The question is really an attempt to ask for help and advice from academic staff members, industrial research staff or anyone who has had personal experience with Post-doc job applications.

Obviously there are lots of websites that list post-doc positions, and some are dedicated just for that. However in reality these positions have a lot of hidden intricacies that might lead you down a path that has been a dead end for a long time. The applicant however learns about this just at the very end of the process.

This is somewhat frustrating since most of the people I know about looking for a postdoc are in the final stages of their PhD and really cannot afford to waste too much time on the wrong thing.

Some ideas that raise my concern into the straightforwardness of a postdoc application are:

  • Many Post-Doc positions are advertised just for the sake of advertising the position, however sometimes the successful candidate had been chosen already, even before the position was open !
  • A lot of advise I get is that i should contact the concerned Professor/person directly and not wait for a position to be open, being proactive
  • Some positions are just out of reach for fresh PhD graduates because other previous post-docs are also applying for the same position and so the competition becomes unfair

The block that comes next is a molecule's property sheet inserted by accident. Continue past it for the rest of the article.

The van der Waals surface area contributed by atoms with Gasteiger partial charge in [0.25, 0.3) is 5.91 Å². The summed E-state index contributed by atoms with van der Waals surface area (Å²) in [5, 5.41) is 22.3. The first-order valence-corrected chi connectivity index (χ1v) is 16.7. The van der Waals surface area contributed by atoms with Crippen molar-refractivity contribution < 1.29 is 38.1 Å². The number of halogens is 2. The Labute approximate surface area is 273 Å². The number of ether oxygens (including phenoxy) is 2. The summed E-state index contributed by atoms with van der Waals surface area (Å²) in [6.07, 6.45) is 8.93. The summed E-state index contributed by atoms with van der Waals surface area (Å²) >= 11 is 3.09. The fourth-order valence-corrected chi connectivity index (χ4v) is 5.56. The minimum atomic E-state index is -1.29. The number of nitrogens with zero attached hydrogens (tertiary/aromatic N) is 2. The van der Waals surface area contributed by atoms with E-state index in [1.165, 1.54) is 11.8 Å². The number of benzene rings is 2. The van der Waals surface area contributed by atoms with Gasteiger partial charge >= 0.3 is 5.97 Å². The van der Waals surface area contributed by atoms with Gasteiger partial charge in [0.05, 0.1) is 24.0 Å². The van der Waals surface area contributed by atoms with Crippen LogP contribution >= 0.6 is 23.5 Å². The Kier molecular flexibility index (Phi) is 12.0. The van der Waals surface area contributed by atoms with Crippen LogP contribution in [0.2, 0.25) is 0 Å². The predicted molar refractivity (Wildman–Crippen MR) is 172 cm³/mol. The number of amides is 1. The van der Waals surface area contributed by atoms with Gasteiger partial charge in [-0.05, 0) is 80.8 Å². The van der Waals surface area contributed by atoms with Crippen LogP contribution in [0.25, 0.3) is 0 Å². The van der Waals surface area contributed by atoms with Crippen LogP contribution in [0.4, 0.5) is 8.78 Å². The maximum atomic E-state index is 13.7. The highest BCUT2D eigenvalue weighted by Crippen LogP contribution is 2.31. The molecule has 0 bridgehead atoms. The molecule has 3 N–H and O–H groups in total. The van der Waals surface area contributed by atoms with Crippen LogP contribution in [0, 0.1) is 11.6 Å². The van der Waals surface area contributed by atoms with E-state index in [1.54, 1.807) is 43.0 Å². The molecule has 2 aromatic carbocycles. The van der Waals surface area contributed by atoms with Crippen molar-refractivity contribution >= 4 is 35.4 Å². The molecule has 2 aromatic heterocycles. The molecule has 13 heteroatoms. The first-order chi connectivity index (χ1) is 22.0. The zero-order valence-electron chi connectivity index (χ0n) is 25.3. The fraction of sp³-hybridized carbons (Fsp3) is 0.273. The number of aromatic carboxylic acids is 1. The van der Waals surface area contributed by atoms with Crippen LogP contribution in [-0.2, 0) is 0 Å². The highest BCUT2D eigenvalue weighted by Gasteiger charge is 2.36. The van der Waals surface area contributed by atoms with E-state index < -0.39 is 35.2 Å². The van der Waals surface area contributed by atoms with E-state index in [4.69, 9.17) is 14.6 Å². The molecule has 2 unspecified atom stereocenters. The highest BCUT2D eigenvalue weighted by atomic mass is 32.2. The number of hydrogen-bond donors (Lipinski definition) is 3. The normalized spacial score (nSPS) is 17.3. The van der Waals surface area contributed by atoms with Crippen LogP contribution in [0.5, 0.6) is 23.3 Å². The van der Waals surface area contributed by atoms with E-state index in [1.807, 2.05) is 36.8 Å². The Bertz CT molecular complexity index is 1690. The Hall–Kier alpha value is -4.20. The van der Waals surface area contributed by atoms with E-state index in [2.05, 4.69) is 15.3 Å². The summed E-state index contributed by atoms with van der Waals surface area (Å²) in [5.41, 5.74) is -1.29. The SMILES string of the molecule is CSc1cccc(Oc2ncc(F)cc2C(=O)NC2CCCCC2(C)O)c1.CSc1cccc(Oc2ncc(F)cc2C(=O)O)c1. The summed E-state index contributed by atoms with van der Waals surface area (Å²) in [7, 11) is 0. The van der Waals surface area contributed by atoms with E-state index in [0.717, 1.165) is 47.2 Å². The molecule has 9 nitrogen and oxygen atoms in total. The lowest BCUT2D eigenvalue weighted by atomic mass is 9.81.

I am hoping that this question leads into real world, clear and effective advice for people looking to get a Post-doc position

For the purpose of applying for a lecturer position in Australia in computer science (CS), what are “research activities” and “scholarly activies”, and how do they differ? The applicant is asked to provide “scholarly and research activities” according to the selection criteria stated in a particular job description on the website of the CS department to which I am applying to. However, both terms seem to me way too vague or broad from a purely linguistic viewpoint. The discussion in What does "research activities" mean? touches only the “research activity” term, but even this discussion is incomplete and contradictory.

For the purpose of applying for a lecturer position in Australia in computer science, what is actually a “contribution to technical achievement”? This phrase occurs among the selection criteria but seems to me way too broad from a purely linguistic viewpoint. According to the text describing the selection criteria, a “contribution to technical achievement” is supposed to be separate from research experience, teaching experience, experience outside university, creative achievements, and professional contributions – they are measured separately.

For the purpose of applying for a lecturer position in Australia in computer science, what is actually a “professional contribution”? This phrase occurs among the selection criteria but seems to me way too broad from a purely linguistic viewpoint. According to the text describing the selection criteria, a “professional contribution” is supposed to be separate from experience in research, teaching experience, experience outside university, creative achievements, and technical achievements – they are measured separately.